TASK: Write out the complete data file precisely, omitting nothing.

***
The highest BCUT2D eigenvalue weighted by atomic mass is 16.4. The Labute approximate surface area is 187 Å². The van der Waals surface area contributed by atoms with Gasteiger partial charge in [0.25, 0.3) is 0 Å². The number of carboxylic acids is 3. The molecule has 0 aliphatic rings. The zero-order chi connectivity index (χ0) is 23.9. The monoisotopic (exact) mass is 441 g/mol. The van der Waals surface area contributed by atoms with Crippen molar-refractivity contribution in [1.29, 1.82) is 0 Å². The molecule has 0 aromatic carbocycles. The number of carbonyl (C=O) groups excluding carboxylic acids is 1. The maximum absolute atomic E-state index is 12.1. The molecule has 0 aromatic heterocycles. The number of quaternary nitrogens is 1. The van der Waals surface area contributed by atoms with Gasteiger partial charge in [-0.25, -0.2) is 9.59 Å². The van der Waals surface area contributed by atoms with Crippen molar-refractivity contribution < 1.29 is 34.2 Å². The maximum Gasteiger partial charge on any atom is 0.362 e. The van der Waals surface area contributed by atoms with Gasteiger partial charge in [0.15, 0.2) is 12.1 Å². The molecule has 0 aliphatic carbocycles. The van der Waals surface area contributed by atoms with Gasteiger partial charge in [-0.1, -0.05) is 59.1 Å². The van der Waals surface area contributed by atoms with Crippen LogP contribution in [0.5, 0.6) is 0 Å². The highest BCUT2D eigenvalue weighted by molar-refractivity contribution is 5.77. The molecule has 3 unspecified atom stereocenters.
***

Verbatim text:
The highest BCUT2D eigenvalue weighted by atomic mass is 16.4. The Labute approximate surface area is 187 Å². The van der Waals surface area contributed by atoms with Gasteiger partial charge in [0.25, 0.3) is 0 Å². The number of carboxylic acids is 3. The molecule has 0 aliphatic rings. The zero-order chi connectivity index (χ0) is 23.9. The monoisotopic (exact) mass is 441 g/mol. The van der Waals surface area contributed by atoms with Crippen molar-refractivity contribution in [1.29, 1.82) is 0 Å². The molecule has 0 aromatic carbocycles. The number of carbonyl (C=O) groups excluding carboxylic acids is 1. The maximum absolute atomic E-state index is 12.1. The molecule has 0 aromatic heterocycles. The number of quaternary nitrogens is 1. The van der Waals surface area contributed by atoms with Gasteiger partial charge in [-0.25, -0.2) is 9.59 Å². The van der Waals surface area contributed by atoms with Crippen molar-refractivity contribution < 1.29 is 34.2 Å². The maximum Gasteiger partial charge on any atom is 0.362 e. The van der Waals surface area contributed by atoms with Gasteiger partial charge in [0.15, 0.2) is 12.1 Å². The molecule has 0 aliphatic carbocycles. The van der Waals surface area contributed by atoms with Gasteiger partial charge in [-0.1, -0.05) is 59.1 Å². The van der Waals surface area contributed by atoms with Crippen LogP contribution in [0.5, 0.6) is 0 Å². The highest BCUT2D eigenvalue weighted by molar-refractivity contribution is 5.77. The molecule has 3 unspecified atom stereocenters.